I went through a phase in my life where I couldn’t quite understand how the world could be a whole different place when my parents were young. I wanted badly to travel back in time and watch how they interacted with their high school friends and hear their groovy child voices. I’d watch Brady Bunch reruns and wonder if my mom wore her hair like Marsha or Jan or if her feet walked on mustard-colored shag carpeting. I envisioned my dad living in a wood-paneled Main Street apartment, listening to Journey, surrounded by latch-hook wall decor and macrame pot holders, and getting around by hitchhiking.
Nowadays, I’m so far behind on technology, I might as well be frolicking with the Partridge family. As a copywriter, I sometimes have to write product descriptions for technological gadgets that leave me feeling a little uneasy. Have I used some ancient terminology? Do I even know what all those abbreviations stand for? My husband and I just bought the original Mario and Pacman games, do I look like I know anything about Bluetooth technology?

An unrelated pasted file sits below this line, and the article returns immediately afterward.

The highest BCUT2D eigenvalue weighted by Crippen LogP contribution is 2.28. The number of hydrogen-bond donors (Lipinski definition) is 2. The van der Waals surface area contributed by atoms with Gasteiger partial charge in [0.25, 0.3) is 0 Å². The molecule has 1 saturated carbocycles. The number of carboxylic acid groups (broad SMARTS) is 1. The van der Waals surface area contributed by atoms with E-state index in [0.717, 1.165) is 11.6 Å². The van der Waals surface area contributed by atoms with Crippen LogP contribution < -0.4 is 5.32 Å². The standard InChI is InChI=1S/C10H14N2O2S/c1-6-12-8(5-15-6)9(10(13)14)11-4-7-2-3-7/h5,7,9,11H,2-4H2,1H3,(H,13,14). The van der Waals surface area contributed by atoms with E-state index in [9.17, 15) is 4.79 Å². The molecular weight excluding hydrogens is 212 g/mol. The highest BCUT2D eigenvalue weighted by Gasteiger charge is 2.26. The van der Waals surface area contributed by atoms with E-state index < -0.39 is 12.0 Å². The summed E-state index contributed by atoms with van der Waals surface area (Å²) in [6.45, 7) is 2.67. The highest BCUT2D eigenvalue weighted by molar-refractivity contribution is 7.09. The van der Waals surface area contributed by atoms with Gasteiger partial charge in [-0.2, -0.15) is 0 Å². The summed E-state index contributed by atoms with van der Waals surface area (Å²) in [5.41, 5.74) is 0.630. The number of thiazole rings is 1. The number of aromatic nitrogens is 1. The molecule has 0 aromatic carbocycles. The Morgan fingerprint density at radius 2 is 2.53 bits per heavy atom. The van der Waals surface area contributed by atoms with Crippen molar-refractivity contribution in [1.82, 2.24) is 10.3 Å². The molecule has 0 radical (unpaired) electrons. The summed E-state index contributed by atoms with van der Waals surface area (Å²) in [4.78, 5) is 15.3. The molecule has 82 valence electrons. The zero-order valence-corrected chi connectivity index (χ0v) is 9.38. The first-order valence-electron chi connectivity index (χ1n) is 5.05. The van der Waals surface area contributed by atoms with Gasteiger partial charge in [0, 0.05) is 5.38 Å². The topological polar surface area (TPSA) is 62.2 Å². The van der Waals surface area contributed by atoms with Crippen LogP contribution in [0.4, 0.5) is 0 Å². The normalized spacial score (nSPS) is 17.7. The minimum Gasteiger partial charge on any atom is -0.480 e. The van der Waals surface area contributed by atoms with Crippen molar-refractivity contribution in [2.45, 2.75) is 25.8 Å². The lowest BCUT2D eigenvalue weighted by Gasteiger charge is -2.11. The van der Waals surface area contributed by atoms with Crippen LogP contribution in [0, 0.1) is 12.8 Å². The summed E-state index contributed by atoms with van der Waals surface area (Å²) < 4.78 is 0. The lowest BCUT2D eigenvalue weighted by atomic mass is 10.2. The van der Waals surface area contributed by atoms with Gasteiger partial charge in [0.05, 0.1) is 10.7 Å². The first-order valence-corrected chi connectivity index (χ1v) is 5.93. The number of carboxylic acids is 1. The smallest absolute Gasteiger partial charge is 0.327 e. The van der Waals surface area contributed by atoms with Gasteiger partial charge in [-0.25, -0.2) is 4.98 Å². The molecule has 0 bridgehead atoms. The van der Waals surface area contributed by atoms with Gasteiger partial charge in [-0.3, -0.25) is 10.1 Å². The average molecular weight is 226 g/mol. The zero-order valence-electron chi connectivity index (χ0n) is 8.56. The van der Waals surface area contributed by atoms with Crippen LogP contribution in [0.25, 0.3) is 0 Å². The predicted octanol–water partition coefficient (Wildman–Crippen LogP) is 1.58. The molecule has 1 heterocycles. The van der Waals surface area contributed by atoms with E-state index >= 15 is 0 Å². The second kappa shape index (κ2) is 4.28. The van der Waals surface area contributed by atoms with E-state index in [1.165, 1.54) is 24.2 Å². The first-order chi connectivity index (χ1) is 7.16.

But I’m learning. I find updating my personal hard drive an asset to society. There are so many advantages to being instantly connected and accomplishing tasks much more quickly. Sometimes, when I sneak peeks of other peoples’ flat screens in their open lit windows, I think we should get one as much as my deep-seated nostalgic sentiments want to balk in opposition. I don’t want to grow up to be old and afraid. I want to be energized by advances, not intimidated by them.
I, however, solemnly swear that I will never relinquish my love for Three’s Company, paisley patterns, shirt dresses and gaudy hair flowers.
On another subject, here is a list of some of my favorite things today:
Licking the yogurt off the cover.
The Contemporary Folk station on Pandora.
Bonus checks that allow you to spend on girly pleasures like shoes and face cream where the family budget doesn’t comply.
Reading A Streetcar Named Desire in the sun on my lunch break.